The money hemorrhaging problems at the Postal Service continued in the second quarter with the latest financial report showing that the USPS recorded a net loss of $1.5 billion. The loss is lower, however, than the $1.9 billion loss from the same quarter last year.
The Postal Service attributes most of the losses to a retiree health benefit prefunding expense noting that the loss would only have been $44 million for the quarter without the retiree benefit expense.
On the plus side, operating revenue increased by 1.3% ($223 million) over the same period last year, driven by a 14.4% growth in shipping and package volume.
What the Postal Service calls “controllable income” went up in Q2. It came in at $313 million, an increase of $52 million over the same period last year. It defines “controllable income” as “net income excluding retiree health benefits prefunding expense and expenses for interest rate and other non-cash workers’ compensation expenses.” The Postal Service attributes this increase to efforts associated with continued cost-cutting initiatives and enhanced revenue from strong shipping and package volume.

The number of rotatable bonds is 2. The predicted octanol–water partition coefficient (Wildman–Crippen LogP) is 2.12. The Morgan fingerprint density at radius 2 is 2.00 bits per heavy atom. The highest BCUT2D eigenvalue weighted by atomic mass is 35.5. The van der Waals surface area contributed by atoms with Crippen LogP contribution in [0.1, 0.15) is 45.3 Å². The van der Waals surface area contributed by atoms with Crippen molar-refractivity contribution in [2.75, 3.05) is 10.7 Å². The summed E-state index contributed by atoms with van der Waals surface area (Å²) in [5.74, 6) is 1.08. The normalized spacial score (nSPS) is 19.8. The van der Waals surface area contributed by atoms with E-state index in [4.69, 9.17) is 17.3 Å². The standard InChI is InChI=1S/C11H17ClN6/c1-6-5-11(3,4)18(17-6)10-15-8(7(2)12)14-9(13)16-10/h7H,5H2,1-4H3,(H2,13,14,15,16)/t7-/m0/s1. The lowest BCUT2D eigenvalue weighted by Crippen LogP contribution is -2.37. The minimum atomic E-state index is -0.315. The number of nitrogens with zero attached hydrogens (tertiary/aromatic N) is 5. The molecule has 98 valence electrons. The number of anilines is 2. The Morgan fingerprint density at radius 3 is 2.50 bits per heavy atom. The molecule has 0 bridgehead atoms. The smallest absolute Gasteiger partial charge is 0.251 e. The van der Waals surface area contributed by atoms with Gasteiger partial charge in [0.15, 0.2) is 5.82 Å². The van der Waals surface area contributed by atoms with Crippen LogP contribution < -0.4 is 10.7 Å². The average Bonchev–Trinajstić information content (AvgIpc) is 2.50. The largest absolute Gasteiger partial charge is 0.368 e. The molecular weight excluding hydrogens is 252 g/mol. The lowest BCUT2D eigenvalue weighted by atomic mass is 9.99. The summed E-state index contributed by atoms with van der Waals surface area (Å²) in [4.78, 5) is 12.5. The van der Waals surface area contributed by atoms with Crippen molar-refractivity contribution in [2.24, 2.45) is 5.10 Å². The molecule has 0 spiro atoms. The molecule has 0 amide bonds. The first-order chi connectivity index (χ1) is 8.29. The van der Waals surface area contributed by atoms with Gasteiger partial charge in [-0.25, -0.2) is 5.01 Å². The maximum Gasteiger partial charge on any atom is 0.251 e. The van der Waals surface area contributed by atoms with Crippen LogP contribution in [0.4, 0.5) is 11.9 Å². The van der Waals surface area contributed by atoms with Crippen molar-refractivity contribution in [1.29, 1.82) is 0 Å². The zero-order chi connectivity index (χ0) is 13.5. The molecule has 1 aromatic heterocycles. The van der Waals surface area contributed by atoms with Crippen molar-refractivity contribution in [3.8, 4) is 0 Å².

First-Class Mail and Standard Mail volumes declined 2.1% and 1.1%, respectively, during the second quarter compared to the same period last year.
“Shipping and Package Services are a key business driver, however, operating margins in this business are lower than in mailing services,” said Chief Financial Officer and Executive Vice President Joseph Corbett. “And, while we’re pleased to see a small increase in controllable income, to improve our margins, we’ll need to make investments in our network infrastructure and delivery vehicles.”
Other highlights from the financial report include the following:
- Total mail volume of 37.7 billion pieces declined by 420 million pieces from 38.2 billion pieces for the same period last year.
- Shipping and Package volume increased 14.4 percent.
- Operating revenue of $16.9 billion increased by $223 million or 1.3 percent.
- Operating expenses of $18.4 billion decreased by $160 million or 0.9 percent.